centage of
each month's sales are collected over each of the next three months?

Subtract disbursements from receipts and add or subtract the difference to the beginning cash balance to arrive at an
ending cash balance for the period. Disbursements would in
clude payroll, payroll taxes and benefits, payment of
accounts payable, repayments of loans, interest, capital expenditures, dividends, and return of capital. Payroll
-
related
disbursements can be categorized by department or hourly versus salary or some ot
her significant description.
Payment of accounts payable can be categorized by factory or raw material costs, advertising, rent, or any line
-
item
or combination of line
-
items. If it proves difficult to predict when a particular payable will be paid, consid
er due
dates, terms, past history, and industry tradition.


Have your accountant assist in formatting the cash flow. On a monthly basis, compare actual cash flow to forecast or
budget, note variances, and take corrective action. Look at the numbers behind
the numbers. For example, perhaps
February collections were below forecast and March payments of payables above forecast. Why was this the case?

An understanding of the dynamics behind your firm's cash flow will help you obtain debt and equity financing,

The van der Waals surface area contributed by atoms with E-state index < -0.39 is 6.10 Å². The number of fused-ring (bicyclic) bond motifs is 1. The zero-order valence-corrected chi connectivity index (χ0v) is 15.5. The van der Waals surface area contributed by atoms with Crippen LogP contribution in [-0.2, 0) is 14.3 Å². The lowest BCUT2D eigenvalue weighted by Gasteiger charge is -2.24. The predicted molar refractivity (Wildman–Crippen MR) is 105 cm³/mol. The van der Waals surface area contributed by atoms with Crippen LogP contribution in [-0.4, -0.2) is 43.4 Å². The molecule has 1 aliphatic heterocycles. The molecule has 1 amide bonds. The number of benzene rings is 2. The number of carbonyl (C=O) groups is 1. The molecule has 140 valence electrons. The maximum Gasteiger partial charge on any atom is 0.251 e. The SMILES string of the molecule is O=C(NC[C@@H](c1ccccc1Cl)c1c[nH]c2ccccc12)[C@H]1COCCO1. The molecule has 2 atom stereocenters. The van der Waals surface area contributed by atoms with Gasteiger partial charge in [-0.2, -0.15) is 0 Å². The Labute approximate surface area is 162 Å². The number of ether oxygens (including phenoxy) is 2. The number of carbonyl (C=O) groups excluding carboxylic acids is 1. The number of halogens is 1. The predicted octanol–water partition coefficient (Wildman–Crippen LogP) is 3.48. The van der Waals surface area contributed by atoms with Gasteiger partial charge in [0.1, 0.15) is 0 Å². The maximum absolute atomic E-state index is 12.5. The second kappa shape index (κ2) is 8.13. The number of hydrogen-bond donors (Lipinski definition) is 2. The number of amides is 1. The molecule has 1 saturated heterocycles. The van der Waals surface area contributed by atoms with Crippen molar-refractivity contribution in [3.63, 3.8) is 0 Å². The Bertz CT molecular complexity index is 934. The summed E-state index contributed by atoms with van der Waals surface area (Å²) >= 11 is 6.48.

a
void unpleasant surprises, and better run your business. Because of limited financial resources, the high cost of
financial distress, critical risks associated with major decisions, and high failure rates, cash
-
flow forecasting and
reporting are essential
key control points for small businesses and start
-
ups.

significantly from the actual outcomes once they start trading.


Common mistakes include:




Over
-
optimistic sales



Poor understanding of internal cost structures



Over
-
optimistic expectation of paymen
t by debtors



Poor credit control procedures, leading to slower than planned collection from debtors



Under
-
estimates of initial capital required.


Sales, Costs, and Profits


In comparing actual sales with forecast sales, entrepreneurs forecast sales tha
t were twice the actual sales achieved.
Entrepreneurs were over
-
optimistic about their business ideas.

Entrepreneurs were better able to forecast costs, with actual costs being about 33 per cent more than forecast costs
(however, these actual costs were b
ased on sales revenues that were 100 per cent less than forecast).

The impact of over
-
estimating sales and under
-
estimating costs was that, rather than achieving profitability, most
new businesses achieved losses during the first year of trading.


Workin
g Capital Requirements


The research also examined the ability of entrepreneurs to forecast working capital requirements.

Entrepreneurs typically expected to be paid faster than was actually the case. The consequence of lower sales and
slower payments wa
s that the entrepreneurs themselves became increasingly slow in paying their creditors.

In addition, their stock turnover was slower than expected (the number of days it takes to sell stock increased).


Capital Requirements


Entrepreneurs typically under
-
estimated the amount of funding required to get their business up and running. Actual
investment in fixed assets was over 90 per cent more than forecast. The combined consequence of this, and the
losses incurred during trading, was that the entrepreneur n